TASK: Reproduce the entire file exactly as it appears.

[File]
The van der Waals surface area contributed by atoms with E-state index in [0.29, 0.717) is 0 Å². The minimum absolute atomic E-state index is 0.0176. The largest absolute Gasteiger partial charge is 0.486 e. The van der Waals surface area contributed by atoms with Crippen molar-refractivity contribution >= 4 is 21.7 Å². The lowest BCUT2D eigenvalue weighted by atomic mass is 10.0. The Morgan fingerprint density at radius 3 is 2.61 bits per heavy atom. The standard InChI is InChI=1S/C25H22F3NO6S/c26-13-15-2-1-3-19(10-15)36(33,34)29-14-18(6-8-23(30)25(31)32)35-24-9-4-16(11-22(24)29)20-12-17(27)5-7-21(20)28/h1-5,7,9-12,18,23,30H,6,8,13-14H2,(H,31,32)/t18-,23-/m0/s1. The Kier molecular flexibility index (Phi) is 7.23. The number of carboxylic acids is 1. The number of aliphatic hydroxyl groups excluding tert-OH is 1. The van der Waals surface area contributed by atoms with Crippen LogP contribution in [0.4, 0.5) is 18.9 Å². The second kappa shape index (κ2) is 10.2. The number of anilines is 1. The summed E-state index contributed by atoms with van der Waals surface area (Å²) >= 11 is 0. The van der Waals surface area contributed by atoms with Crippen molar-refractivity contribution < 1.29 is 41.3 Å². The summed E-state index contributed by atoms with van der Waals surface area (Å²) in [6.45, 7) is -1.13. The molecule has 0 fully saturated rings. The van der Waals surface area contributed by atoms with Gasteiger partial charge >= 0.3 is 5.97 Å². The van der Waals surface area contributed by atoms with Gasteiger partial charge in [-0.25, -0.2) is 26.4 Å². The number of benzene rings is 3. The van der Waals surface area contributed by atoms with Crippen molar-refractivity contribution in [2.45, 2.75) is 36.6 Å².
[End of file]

The van der Waals surface area contributed by atoms with E-state index in [0.29, 0.717) is 0 Å². The minimum absolute atomic E-state index is 0.0176. The largest absolute Gasteiger partial charge is 0.486 e. The van der Waals surface area contributed by atoms with Crippen molar-refractivity contribution >= 4 is 21.7 Å². The lowest BCUT2D eigenvalue weighted by atomic mass is 10.0. The Morgan fingerprint density at radius 3 is 2.61 bits per heavy atom. The standard InChI is InChI=1S/C25H22F3NO6S/c26-13-15-2-1-3-19(10-15)36(33,34)29-14-18(6-8-23(30)25(31)32)35-24-9-4-16(11-22(24)29)20-12-17(27)5-7-21(20)28/h1-5,7,9-12,18,23,30H,6,8,13-14H2,(H,31,32)/t18-,23-/m0/s1. The Kier molecular flexibility index (Phi) is 7.23. The number of carboxylic acids is 1. The number of aliphatic hydroxyl groups excluding tert-OH is 1. The van der Waals surface area contributed by atoms with Crippen LogP contribution in [0.4, 0.5) is 18.9 Å². The second kappa shape index (κ2) is 10.2. The number of anilines is 1. The summed E-state index contributed by atoms with van der Waals surface area (Å²) >= 11 is 0. The van der Waals surface area contributed by atoms with Crippen molar-refractivity contribution < 1.29 is 41.3 Å². The summed E-state index contributed by atoms with van der Waals surface area (Å²) in [6.45, 7) is -1.13. The molecule has 0 fully saturated rings. The van der Waals surface area contributed by atoms with Gasteiger partial charge >= 0.3 is 5.97 Å². The van der Waals surface area contributed by atoms with Gasteiger partial charge in [-0.25, -0.2) is 26.4 Å². The number of benzene rings is 3. The van der Waals surface area contributed by atoms with Crippen molar-refractivity contribution in [2.45, 2.75) is 36.6 Å².